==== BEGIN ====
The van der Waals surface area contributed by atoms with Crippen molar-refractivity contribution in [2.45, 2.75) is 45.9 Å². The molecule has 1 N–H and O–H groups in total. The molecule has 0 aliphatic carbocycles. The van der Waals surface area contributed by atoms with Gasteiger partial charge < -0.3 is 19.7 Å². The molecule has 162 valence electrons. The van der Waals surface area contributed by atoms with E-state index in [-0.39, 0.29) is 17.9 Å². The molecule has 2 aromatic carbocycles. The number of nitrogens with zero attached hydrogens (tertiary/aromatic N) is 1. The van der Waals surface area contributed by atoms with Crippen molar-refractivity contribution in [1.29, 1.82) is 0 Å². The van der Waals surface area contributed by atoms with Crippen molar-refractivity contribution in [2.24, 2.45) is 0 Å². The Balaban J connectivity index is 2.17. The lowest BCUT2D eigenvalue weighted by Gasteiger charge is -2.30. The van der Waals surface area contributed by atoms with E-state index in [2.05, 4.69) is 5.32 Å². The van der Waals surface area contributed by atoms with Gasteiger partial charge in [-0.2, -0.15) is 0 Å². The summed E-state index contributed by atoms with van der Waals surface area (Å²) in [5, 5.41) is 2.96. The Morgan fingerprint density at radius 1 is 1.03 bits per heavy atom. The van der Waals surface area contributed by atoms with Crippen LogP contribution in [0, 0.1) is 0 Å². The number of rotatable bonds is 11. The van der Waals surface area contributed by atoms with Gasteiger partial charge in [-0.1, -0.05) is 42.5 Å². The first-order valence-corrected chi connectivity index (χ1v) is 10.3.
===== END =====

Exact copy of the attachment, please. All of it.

The van der Waals surface area contributed by atoms with Crippen molar-refractivity contribution in [2.45, 2.75) is 45.9 Å². The molecule has 1 N–H and O–H groups in total. The molecule has 0 aliphatic carbocycles. The van der Waals surface area contributed by atoms with Gasteiger partial charge < -0.3 is 19.7 Å². The molecule has 162 valence electrons. The van der Waals surface area contributed by atoms with E-state index in [-0.39, 0.29) is 17.9 Å². The molecule has 2 aromatic carbocycles. The number of nitrogens with zero attached hydrogens (tertiary/aromatic N) is 1. The van der Waals surface area contributed by atoms with Crippen molar-refractivity contribution in [1.29, 1.82) is 0 Å². The van der Waals surface area contributed by atoms with Crippen molar-refractivity contribution in [2.24, 2.45) is 0 Å². The Balaban J connectivity index is 2.17. The lowest BCUT2D eigenvalue weighted by Gasteiger charge is -2.30. The van der Waals surface area contributed by atoms with E-state index in [2.05, 4.69) is 5.32 Å². The van der Waals surface area contributed by atoms with Gasteiger partial charge in [-0.2, -0.15) is 0 Å². The summed E-state index contributed by atoms with van der Waals surface area (Å²) in [5, 5.41) is 2.96. The Morgan fingerprint density at radius 1 is 1.03 bits per heavy atom. The van der Waals surface area contributed by atoms with Crippen LogP contribution in [0, 0.1) is 0 Å². The number of rotatable bonds is 11. The van der Waals surface area contributed by atoms with Gasteiger partial charge in [-0.1, -0.05) is 42.5 Å². The first-order valence-corrected chi connectivity index (χ1v) is 10.3.